From a cultural point-of-view, the book, and its attendant hullaballoo, is equally wearying. Like the dichotomous discussions about parenting that this book draws out, people are taking this book way too seriously. It’s not a marker of the ultimate demise of polite society (didn’t that apocalypse happen already?) or a landmark publication in children’s literature. It speaks to a moment of catharsis for many parents, a recognition that this childrearing gig ain’t easy and that public conversations about parenting are often devoid of compassion or common sense. Ultimately, though, the book’s humor, like the pent-up frustrations of bedtime, surges powerfully but passes away rather quickly.
The lingering conversations for me and my husband centered not around the crude language but around the necessity of grace. Of all the prayers I can say on behalf of my daughter, I keep returning to the supplication for grace—to cover the parenting mistakes I see and the ones I don’t even realize I make, to appeal to the one Perfect Parent who understands the frustration of watching His children struggle for rest and peace. Parenting my daughter takes me to new heights of joy and unplumbed depths of anxiety, but it hasn’t brought me any mystical wisdom—just the echo every evening that I can’t control everything, even bedtime. Mansbach’s book iterates that frustration, the fragility of parenthood, in cathartic sentiment if uncouth execution.
Go the F**k to Sleep reminded me of “The Use of Force” by William Carlos Williams; in his short story about a doctor trying to diagnose a child with diphtheria, Williams details the violent resistance of the child and the savage, frenzied force the doctor uses to save the little girl’s life. At the story’s climax, the doctor justifies his position:
The damned little brat must be protected against her own idiocy, one says to one’s self at such times. Others must be protected against her. It is a social necessity. And all these things are true. But a blind fury, a feeling of adult shame, bred of a longing for muscular release are the operatives. One goes on to the end.
Here Williams plays with the paradox of the doctor’s methods—the use of force of body and will to overpower a child for her own good. The doctor recognizes his irrationality, that his passion during the exam trumps his reason, yet he carries on with the awareness that he alone can save the girl. Her parents, in spite of their love and care in calling for the doctor at last, cannot summon the will to coerce their daughter’s compliance.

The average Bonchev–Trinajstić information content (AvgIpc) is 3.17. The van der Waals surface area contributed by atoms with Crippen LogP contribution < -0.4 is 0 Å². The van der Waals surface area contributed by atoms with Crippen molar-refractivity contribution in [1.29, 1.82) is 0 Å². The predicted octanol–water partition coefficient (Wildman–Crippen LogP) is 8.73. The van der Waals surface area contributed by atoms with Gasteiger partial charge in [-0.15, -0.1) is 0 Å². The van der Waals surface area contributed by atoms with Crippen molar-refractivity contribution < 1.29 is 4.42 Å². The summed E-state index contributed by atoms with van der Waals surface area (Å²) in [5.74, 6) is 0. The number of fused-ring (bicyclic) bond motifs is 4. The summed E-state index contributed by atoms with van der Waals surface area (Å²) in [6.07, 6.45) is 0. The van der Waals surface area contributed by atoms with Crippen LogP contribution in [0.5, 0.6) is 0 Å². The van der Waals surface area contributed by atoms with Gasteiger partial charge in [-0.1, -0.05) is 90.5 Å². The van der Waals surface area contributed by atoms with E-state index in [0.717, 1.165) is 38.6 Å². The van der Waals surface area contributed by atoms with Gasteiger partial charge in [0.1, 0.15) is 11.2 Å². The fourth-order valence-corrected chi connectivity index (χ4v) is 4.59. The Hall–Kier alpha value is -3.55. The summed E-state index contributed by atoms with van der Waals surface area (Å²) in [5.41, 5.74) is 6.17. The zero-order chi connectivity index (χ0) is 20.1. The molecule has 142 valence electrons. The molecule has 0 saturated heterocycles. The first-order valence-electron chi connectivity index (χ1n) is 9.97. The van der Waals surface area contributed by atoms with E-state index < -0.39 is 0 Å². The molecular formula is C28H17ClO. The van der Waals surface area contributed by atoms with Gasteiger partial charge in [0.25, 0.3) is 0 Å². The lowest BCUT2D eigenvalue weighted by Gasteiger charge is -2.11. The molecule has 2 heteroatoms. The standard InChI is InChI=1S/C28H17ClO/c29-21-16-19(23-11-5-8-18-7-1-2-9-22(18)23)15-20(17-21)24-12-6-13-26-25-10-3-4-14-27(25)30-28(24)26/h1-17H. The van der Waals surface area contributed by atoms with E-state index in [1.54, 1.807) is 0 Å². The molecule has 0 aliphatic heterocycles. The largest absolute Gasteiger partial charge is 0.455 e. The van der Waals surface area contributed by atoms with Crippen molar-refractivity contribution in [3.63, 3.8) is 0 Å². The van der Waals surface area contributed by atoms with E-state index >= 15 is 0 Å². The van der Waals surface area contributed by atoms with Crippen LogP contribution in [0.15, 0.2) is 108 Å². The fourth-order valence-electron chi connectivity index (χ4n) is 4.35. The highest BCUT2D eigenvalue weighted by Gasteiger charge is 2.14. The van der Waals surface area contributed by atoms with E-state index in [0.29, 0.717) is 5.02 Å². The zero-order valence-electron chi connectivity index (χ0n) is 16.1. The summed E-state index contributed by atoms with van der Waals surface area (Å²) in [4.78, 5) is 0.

That helplessness, what Williams calls “a blind fury, a feeling of adult shame” sometimes accompanies the parenting experience as well. The frustration of bedtime is knowing that there is no way to force sleep—no matter how desperately every member of the family needs to lie down and sleep in peace. No frustration warrants physical or verbal violence against a child, but neither Williams nor Mansbach advocates or condones abuse. Both deal with the sometimes necessary and utterly exhausting force of will that it takes to parent well; it’s just that Williams does so with subtlety, nuance, and eloquence, whereas Mansbach employs crass language and rough parody. My biggest complaint with Mansbach’s book is not ethical but aesthetic; his text strikes a raw nerve but fails to move beyond shock value. I won’t be buying Mansbach’s book (or reading it to my child), but I will keep on praying for grace in those exasperating moments that his text expresses. Right now, though, I’ve got to go sing “The Moon Song.”